Call in and enjoy the hospitality of the hotel's "mine hosts" and browse over the collection of memorabilia and photographs depicting the hotel's history and its involvement in the raid on Jerilderie by Ned Kelly and his gang.
Printing Office and Residence
41 Jerilderie Street, Jerilderie. In private ownership.
Shortly before 2pm on Monday 10 February 1879 Ned Kelly, in company with Trooper Richards and the Bank of NSW Teller, Edwin Living, walked across the road from the Royal Mail Hotel in search of the Editor of the Jerilderie and Urana Gazette, Samuel Gill, to give him the now famous Jerilderie Letter and have several copies printed for future circulation.
By this time Gill was aware of the gang's presence in Jerilderie and had left on foot for Carrah Farm from where information could be sent on to Deniliquin police.
When informed by Mrs Gill that her husband was not home and refusing to take possession of the Jerilderie Letter, Ned gave the manuscript to Living who promised to pass it on to Gill on his return home; a promise which was never kept.
Other significant sites
While in Jerilderie visitors may wish to experience the ambience of other significant sites associated with the raid on Jerilderie by Ned Kelly and his gang, on 8,9,& 10 February 1879.
1.Site of the Woolshed Inn
Located on Cape Road, 3 Km east of Jerilderie off the Oaklands Road.
Towards sundown on Saturday 8 February 1879 Ned and his gang arrived at the Woolshed Inn to while away the hours before moving on to the Police Barracks in Jerilderie and capturing Senior Constable Devine and Trooper Richards.
2.Site of the Courthouse Hotel
This hotel was built on 62-64 Jerilderie Street, Jerilderie by John Hanlon, in 1871/72. It is now the site of Raleigh Hardware.
After one year Hanlon sold the hotel and built the Lauriston Hotel on the Conargo Road approximately 14km north of Deniliquin.
On his way to Deniliquin to raise the alarm the Bank of NSW Teller, Edwin Living stopped at the Lauriston Hotel to give his horse a breather. Living left the Jerilderie Letter with Hanlon for him to make a copy. That copy is now the property of the National Library, Canberra.
The proprietor of the Courthouse Hotel at the time of the raid by Ned Kelly and his gang was Charles Naw, and his son, also called Charles, or Charlie as he was addressed, was one of the locals pressed into service by Ned to cut down the Telegraph poles.
3. Michael Curtin - Auctioneer and Real Estate Agent.
In all probability, located at 42 Jerilderie Street Jerilderie, now Kel's Computer Service.
Michael Curtin also owned a butcher shop which local legend has it located at 25 Powell Street, Jerilderie. To date which business was located at which site has not been authenticated, although logic suggests that in those days a butcher shop would face south, away from the northern sun beating through the display window.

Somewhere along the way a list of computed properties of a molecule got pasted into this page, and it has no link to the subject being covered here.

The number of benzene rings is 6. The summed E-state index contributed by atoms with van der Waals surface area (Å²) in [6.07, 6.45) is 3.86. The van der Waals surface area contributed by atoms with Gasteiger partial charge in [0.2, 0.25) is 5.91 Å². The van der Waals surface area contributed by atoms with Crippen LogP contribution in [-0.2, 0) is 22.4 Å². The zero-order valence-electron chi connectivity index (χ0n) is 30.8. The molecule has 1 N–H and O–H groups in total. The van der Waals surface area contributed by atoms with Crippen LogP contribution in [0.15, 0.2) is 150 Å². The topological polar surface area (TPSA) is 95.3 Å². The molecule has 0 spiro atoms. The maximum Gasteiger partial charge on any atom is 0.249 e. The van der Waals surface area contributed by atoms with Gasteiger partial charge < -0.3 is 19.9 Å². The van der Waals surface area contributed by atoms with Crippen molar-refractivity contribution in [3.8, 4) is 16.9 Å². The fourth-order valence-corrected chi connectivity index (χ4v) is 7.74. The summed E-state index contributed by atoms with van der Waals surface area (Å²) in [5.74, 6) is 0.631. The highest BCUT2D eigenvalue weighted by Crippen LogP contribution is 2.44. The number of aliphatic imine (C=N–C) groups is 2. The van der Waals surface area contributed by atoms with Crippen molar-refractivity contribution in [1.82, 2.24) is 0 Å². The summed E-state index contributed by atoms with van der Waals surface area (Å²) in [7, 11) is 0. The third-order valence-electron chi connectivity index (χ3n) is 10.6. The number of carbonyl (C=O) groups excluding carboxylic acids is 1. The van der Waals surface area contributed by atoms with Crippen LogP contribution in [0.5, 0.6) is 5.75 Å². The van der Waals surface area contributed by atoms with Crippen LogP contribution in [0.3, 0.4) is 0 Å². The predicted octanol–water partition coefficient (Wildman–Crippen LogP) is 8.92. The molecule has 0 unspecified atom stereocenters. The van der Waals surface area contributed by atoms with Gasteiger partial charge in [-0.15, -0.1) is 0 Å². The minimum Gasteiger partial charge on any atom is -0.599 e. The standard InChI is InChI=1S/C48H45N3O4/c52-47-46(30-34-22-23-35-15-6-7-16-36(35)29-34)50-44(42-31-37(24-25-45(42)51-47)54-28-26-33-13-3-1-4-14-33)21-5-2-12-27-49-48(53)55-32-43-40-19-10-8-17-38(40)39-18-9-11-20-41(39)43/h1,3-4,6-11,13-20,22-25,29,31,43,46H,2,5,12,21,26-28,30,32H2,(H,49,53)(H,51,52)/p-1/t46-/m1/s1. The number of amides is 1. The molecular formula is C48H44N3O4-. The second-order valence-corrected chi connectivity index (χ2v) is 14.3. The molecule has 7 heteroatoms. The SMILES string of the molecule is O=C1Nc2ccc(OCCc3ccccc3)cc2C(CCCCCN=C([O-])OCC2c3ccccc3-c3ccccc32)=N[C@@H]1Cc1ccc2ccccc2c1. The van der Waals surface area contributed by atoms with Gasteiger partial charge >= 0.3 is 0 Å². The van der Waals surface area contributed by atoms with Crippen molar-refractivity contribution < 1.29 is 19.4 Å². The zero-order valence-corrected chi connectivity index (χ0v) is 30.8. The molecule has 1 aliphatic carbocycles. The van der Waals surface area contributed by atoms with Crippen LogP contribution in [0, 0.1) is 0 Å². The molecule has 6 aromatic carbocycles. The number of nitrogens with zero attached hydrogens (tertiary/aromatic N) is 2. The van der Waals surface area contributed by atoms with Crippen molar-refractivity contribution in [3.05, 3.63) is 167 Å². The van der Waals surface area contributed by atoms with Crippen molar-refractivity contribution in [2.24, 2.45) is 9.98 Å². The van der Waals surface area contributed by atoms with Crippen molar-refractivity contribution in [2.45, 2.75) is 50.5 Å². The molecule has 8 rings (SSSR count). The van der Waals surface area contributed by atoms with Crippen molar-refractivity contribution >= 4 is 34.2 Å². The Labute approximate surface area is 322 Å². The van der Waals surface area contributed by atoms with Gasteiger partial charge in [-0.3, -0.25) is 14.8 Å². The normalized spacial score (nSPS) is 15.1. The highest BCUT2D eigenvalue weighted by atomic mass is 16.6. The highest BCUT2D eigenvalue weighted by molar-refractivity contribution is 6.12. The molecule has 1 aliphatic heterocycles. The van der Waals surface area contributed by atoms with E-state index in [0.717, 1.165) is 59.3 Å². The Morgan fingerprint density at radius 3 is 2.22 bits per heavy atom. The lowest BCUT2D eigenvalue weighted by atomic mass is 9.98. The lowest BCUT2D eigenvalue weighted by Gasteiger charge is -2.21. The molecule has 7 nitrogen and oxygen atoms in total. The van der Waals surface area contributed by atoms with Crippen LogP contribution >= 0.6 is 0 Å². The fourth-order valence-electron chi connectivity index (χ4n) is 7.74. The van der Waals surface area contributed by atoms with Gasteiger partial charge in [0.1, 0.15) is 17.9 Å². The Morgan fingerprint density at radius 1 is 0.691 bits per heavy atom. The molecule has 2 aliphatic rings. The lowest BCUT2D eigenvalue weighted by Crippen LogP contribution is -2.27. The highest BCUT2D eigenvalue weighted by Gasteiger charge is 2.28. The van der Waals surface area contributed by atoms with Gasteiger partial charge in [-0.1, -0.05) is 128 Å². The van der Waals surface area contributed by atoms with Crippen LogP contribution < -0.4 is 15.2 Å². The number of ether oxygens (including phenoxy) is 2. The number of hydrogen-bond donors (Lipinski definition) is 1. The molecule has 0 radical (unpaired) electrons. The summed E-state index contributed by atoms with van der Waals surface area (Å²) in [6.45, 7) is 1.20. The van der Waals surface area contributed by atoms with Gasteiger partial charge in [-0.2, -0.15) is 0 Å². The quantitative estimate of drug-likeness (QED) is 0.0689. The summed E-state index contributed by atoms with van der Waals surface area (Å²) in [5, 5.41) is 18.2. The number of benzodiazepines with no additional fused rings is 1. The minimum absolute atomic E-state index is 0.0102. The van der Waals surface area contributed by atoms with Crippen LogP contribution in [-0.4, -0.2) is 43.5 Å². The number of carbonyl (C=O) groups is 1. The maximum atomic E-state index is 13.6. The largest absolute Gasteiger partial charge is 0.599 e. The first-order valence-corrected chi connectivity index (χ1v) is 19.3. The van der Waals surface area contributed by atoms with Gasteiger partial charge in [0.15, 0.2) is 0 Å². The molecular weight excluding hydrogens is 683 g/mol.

While guarding the hostages in the Royal Mail Hotel Steve Hart enquired of Curtin's whereabouts, stating that he Curtin, had overcharged him £1 when he last sold horses on Hart's behalf.
4. Home of Sir John Monash.
Located at 30 Jerilderie Street, Jerilderie.
Between 1874 and 1877 young Sir John Monash attended the local school at Jerilderie before enrolling at Scotch College, and then University.
Claims that young Sir John held Ned's horse for him, and was given 2/- by Ned to go to school and tell the students they had the rest of the day off because the local Schoolmaster, William Elliott, was held hostage in the Royal Mail Hotel, were never confirmed or denied by Sir John, but future biographers of Sir Jon Monash's career doubted the claim.
5. The "Park" Residence.
Located on the bank of the Billabong Creek, immediately west of the westernmost residence in the Wunnamurra Housing Estate.
Originally the homestead of Squatter William Virgoe before the township of Jerilderie existed. At the time of the raid on Jerilderie by Ned Kelly and his gang Reverend John Brown Gribble resided there. Reverend Gribble was successful in pleading with Ned firstly for the return of the horse belonging to the daughter of the proprietor of the Travellers Rest Hotel, Thomas McDougall, and secondly for the return of his own watch taken from him by Steve Hart.
6. Saddlery Shop of James Mahood.
Located on the allotment near the lake where the cenotaph now stands.
Mr Mahood was the only businessman to have anything stolen by Ned or members of his gang; being a saddle taken by Steve Hart.
7 Travellers Rest Hotel
Located at 9 Powell Street, Jerilderie
Before departing Jerilderie Ned Kelly shouted the bar and bought some "take aways".
Visit the Jerilderie Museum in Powell Street, Jerilderie - check out the local history and other items of historical interest. Jerilderie Raid Trail Maps are available at the Museum and other Jerilderie business outlets.
Jerilderie InformationFor more information see the Jerilderie Visitor Information Centre